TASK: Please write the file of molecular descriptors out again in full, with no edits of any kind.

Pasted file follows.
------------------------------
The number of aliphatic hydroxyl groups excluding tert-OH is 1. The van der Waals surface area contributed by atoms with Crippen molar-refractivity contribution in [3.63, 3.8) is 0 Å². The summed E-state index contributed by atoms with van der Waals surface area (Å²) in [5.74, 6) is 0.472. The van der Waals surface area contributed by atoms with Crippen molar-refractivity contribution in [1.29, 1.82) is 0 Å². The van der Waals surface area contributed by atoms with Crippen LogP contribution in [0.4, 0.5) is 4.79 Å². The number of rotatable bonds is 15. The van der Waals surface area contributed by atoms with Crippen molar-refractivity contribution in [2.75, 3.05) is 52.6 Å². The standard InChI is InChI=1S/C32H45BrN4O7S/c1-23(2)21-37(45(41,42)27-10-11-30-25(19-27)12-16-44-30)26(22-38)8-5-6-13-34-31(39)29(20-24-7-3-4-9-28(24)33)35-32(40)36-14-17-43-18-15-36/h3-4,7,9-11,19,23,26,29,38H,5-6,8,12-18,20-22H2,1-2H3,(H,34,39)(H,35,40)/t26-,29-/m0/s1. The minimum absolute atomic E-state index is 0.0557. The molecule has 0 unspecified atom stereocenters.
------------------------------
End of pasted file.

The number of aliphatic hydroxyl groups excluding tert-OH is 1. The van der Waals surface area contributed by atoms with Crippen molar-refractivity contribution in [3.63, 3.8) is 0 Å². The summed E-state index contributed by atoms with van der Waals surface area (Å²) in [5.74, 6) is 0.472. The van der Waals surface area contributed by atoms with Crippen molar-refractivity contribution in [1.29, 1.82) is 0 Å². The van der Waals surface area contributed by atoms with Crippen LogP contribution in [0.4, 0.5) is 4.79 Å². The number of rotatable bonds is 15. The van der Waals surface area contributed by atoms with Crippen molar-refractivity contribution in [2.75, 3.05) is 52.6 Å². The standard InChI is InChI=1S/C32H45BrN4O7S/c1-23(2)21-37(45(41,42)27-10-11-30-25(19-27)12-16-44-30)26(22-38)8-5-6-13-34-31(39)29(20-24-7-3-4-9-28(24)33)35-32(40)36-14-17-43-18-15-36/h3-4,7,9-11,19,23,26,29,38H,5-6,8,12-18,20-22H2,1-2H3,(H,34,39)(H,35,40)/t26-,29-/m0/s1. The minimum absolute atomic E-state index is 0.0557. The molecule has 0 unspecified atom stereocenters.